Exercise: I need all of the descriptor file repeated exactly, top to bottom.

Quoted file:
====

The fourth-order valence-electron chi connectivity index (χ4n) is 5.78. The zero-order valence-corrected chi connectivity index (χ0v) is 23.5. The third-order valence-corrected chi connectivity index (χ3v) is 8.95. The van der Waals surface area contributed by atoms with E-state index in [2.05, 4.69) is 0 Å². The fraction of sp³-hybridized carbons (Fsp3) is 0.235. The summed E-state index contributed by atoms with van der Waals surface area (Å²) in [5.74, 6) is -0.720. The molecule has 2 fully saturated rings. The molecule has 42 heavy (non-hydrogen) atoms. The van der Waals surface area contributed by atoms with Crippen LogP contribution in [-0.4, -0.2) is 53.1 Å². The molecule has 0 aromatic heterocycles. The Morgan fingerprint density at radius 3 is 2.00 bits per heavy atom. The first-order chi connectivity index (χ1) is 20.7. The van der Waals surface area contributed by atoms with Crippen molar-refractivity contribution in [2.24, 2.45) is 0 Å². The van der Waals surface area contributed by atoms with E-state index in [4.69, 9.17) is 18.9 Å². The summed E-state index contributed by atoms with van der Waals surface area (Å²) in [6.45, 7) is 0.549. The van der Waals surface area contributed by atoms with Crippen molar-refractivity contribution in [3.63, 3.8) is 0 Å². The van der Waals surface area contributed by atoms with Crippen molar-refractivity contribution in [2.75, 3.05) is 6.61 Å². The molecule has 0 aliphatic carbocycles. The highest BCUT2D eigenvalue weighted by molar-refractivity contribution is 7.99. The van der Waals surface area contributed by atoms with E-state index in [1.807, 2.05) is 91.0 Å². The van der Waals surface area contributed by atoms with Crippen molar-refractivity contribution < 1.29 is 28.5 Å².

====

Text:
The fourth-order valence-electron chi connectivity index (χ4n) is 5.78. The zero-order valence-corrected chi connectivity index (χ0v) is 23.5. The third-order valence-corrected chi connectivity index (χ3v) is 8.95. The van der Waals surface area contributed by atoms with E-state index in [2.05, 4.69) is 0 Å². The fraction of sp³-hybridized carbons (Fsp3) is 0.235. The summed E-state index contributed by atoms with van der Waals surface area (Å²) in [5.74, 6) is -0.720. The molecule has 2 fully saturated rings. The molecule has 42 heavy (non-hydrogen) atoms. The van der Waals surface area contributed by atoms with Crippen LogP contribution in [-0.4, -0.2) is 53.1 Å². The molecule has 0 aromatic heterocycles. The Morgan fingerprint density at radius 3 is 2.00 bits per heavy atom. The first-order chi connectivity index (χ1) is 20.7. The van der Waals surface area contributed by atoms with Crippen molar-refractivity contribution in [2.24, 2.45) is 0 Å². The van der Waals surface area contributed by atoms with E-state index in [4.69, 9.17) is 18.9 Å². The summed E-state index contributed by atoms with van der Waals surface area (Å²) in [6.45, 7) is 0.549. The van der Waals surface area contributed by atoms with Crippen molar-refractivity contribution in [3.63, 3.8) is 0 Å². The van der Waals surface area contributed by atoms with Crippen molar-refractivity contribution in [2.75, 3.05) is 6.61 Å². The molecule has 0 aliphatic carbocycles. The highest BCUT2D eigenvalue weighted by molar-refractivity contribution is 7.99. The van der Waals surface area contributed by atoms with E-state index in [1.807, 2.05) is 91.0 Å². The van der Waals surface area contributed by atoms with Crippen molar-refractivity contribution < 1.29 is 28.5 Å².